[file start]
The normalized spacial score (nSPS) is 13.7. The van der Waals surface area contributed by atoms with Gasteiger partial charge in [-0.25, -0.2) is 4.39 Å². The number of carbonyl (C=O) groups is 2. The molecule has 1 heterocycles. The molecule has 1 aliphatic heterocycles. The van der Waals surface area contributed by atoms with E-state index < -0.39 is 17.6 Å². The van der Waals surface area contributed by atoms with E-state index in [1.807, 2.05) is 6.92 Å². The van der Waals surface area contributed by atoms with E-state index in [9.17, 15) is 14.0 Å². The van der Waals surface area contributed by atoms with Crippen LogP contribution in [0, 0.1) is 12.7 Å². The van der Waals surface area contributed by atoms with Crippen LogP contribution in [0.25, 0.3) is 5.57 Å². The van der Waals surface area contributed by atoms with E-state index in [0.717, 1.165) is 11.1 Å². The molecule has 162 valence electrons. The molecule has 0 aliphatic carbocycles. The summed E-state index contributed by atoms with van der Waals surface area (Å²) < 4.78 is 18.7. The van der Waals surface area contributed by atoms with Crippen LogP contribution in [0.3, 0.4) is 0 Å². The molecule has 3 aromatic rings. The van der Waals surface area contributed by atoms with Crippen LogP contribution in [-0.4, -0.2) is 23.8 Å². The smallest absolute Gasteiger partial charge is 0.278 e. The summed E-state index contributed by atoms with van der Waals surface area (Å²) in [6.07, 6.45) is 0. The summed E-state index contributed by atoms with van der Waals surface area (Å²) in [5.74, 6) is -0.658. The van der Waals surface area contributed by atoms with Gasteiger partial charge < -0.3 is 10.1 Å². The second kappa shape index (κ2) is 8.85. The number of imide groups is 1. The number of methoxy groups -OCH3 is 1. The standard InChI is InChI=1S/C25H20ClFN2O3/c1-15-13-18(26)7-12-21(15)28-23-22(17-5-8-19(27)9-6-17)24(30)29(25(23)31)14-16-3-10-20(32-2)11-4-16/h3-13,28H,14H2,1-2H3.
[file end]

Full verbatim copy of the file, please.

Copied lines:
The normalized spacial score (nSPS) is 13.7. The van der Waals surface area contributed by atoms with Gasteiger partial charge in [-0.25, -0.2) is 4.39 Å². The number of carbonyl (C=O) groups is 2. The molecule has 1 heterocycles. The molecule has 1 aliphatic heterocycles. The van der Waals surface area contributed by atoms with E-state index < -0.39 is 17.6 Å². The van der Waals surface area contributed by atoms with E-state index in [1.807, 2.05) is 6.92 Å². The van der Waals surface area contributed by atoms with E-state index in [9.17, 15) is 14.0 Å². The van der Waals surface area contributed by atoms with Crippen LogP contribution in [0, 0.1) is 12.7 Å². The van der Waals surface area contributed by atoms with Crippen LogP contribution in [0.25, 0.3) is 5.57 Å². The van der Waals surface area contributed by atoms with E-state index in [0.717, 1.165) is 11.1 Å². The molecule has 162 valence electrons. The molecule has 0 aliphatic carbocycles. The summed E-state index contributed by atoms with van der Waals surface area (Å²) < 4.78 is 18.7. The van der Waals surface area contributed by atoms with Crippen LogP contribution in [0.3, 0.4) is 0 Å². The molecule has 3 aromatic rings. The van der Waals surface area contributed by atoms with Crippen LogP contribution in [-0.4, -0.2) is 23.8 Å². The smallest absolute Gasteiger partial charge is 0.278 e. The summed E-state index contributed by atoms with van der Waals surface area (Å²) in [6.07, 6.45) is 0. The summed E-state index contributed by atoms with van der Waals surface area (Å²) in [5.74, 6) is -0.658. The van der Waals surface area contributed by atoms with Gasteiger partial charge < -0.3 is 10.1 Å². The second kappa shape index (κ2) is 8.85. The number of imide groups is 1. The number of methoxy groups -OCH3 is 1. The standard InChI is InChI=1S/C25H20ClFN2O3/c1-15-13-18(26)7-12-21(15)28-23-22(17-5-8-19(27)9-6-17)24(30)29(25(23)31)14-16-3-10-20(32-2)11-4-16/h3-13,28H,14H2,1-2H3.